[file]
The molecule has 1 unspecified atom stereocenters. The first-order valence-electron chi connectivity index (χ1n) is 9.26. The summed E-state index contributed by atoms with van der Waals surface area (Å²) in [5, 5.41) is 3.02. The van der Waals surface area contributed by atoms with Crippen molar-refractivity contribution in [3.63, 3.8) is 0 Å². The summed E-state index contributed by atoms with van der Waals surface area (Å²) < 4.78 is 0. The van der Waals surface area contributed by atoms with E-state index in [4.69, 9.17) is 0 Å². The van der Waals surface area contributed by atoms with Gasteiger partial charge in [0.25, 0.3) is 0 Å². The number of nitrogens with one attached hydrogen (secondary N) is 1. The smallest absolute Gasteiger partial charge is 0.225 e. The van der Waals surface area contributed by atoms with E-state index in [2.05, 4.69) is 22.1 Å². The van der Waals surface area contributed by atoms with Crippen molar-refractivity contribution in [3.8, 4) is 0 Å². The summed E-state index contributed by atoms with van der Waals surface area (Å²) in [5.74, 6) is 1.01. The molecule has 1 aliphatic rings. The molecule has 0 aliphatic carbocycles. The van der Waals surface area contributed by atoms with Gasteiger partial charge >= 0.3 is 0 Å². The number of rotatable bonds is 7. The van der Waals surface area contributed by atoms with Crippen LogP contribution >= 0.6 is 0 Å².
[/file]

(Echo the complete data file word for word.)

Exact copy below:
The molecule has 1 unspecified atom stereocenters. The first-order valence-electron chi connectivity index (χ1n) is 9.26. The summed E-state index contributed by atoms with van der Waals surface area (Å²) in [5, 5.41) is 3.02. The van der Waals surface area contributed by atoms with Crippen molar-refractivity contribution in [3.63, 3.8) is 0 Å². The summed E-state index contributed by atoms with van der Waals surface area (Å²) < 4.78 is 0. The van der Waals surface area contributed by atoms with E-state index in [4.69, 9.17) is 0 Å². The van der Waals surface area contributed by atoms with Gasteiger partial charge in [0.25, 0.3) is 0 Å². The number of nitrogens with one attached hydrogen (secondary N) is 1. The smallest absolute Gasteiger partial charge is 0.225 e. The van der Waals surface area contributed by atoms with E-state index in [2.05, 4.69) is 22.1 Å². The van der Waals surface area contributed by atoms with Crippen molar-refractivity contribution in [3.8, 4) is 0 Å². The summed E-state index contributed by atoms with van der Waals surface area (Å²) in [5.74, 6) is 1.01. The molecule has 1 aliphatic rings. The molecule has 0 aliphatic carbocycles. The van der Waals surface area contributed by atoms with Gasteiger partial charge >= 0.3 is 0 Å². The number of rotatable bonds is 7. The van der Waals surface area contributed by atoms with Crippen LogP contribution >= 0.6 is 0 Å².